A smaller but very deep hot tub will hold more than a large but shallow tub, so you can’t ignore the depth of your model.
Thankfully, the depth of hot tubs doesn’t vary that much. The overwhelming majority of commercial hot tubs have a depth between thirty-one and forty-two inches, the optimal comfort zone for most people’s heights when seated.
You can add or subtract a few inches depending on how tall the above-water lip of the tub is, too.
The exceptions here are custom tubs that can easily exceed forty-two inches since, if you’re forking out to have a custom tub installed where the installation alone comes at a cost, then you’re probably treating yourself to a larger hot tub than the standard commercial types.
Hot tubs come in a variety of shapes that will change how many gallons they can hold. Besides the typical fact that the shape influences the size of the tub, it also changes the seating arrangement below the water level, fundamentally changing the depth capacity too.
This is why it should be one of the three main considerations you have when trying to find out how many gallons your hot tub can hold.
Rounded hot tubs tend to be smaller, especially when they have lost that volume at the corners that a square hot tub would have.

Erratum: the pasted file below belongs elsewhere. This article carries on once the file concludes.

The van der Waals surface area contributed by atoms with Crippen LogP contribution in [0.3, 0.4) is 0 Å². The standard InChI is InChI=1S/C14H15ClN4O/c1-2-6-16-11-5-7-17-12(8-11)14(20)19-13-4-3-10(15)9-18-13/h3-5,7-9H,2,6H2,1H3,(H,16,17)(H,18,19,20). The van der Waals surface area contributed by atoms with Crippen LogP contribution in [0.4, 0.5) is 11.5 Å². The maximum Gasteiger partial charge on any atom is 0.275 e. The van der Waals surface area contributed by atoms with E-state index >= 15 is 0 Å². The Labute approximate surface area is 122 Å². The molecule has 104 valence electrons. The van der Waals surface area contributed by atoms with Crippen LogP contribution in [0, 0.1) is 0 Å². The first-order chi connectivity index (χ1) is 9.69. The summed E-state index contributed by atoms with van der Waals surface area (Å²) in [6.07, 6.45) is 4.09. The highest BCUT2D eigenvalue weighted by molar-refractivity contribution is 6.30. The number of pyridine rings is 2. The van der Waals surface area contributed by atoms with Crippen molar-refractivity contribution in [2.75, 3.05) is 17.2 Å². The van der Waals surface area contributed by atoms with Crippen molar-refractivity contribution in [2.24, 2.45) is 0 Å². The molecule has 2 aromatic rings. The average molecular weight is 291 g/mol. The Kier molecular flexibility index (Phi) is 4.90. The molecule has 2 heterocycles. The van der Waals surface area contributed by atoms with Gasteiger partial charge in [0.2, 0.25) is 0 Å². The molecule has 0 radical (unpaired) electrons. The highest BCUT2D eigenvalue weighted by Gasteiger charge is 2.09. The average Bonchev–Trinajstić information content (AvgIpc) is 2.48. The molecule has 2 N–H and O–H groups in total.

They tend to be the smaller models since they’re more intimate and maximize the space you have in your backyard. Triangular hot tubs exist too and tend to be very snug, sometimes even smaller than round hot tubs.
However, when most of us think of hot tubs, a square or rectangular model is likely what comes to mind. The seating and jet placement tend to be equalized throughout the tub, making for a more consistent depth that exceeds the capacity of rounder models.
How to Measure the Water Capacity of a Hot Tub
There are two main ways that customers, without the use of specialized equipment, can determine the gallon count of your hot tub.
The first one is more of an equation you can use to get a reliable figure whilst the second method is much more practical and can be done to keep you occupied as you fill your hot tub.
Hot Tub Dimensions
Surprise, the first method involves an equation where you use the specs discussed in the first half of this piece to discover the accurate gallon count of your tub.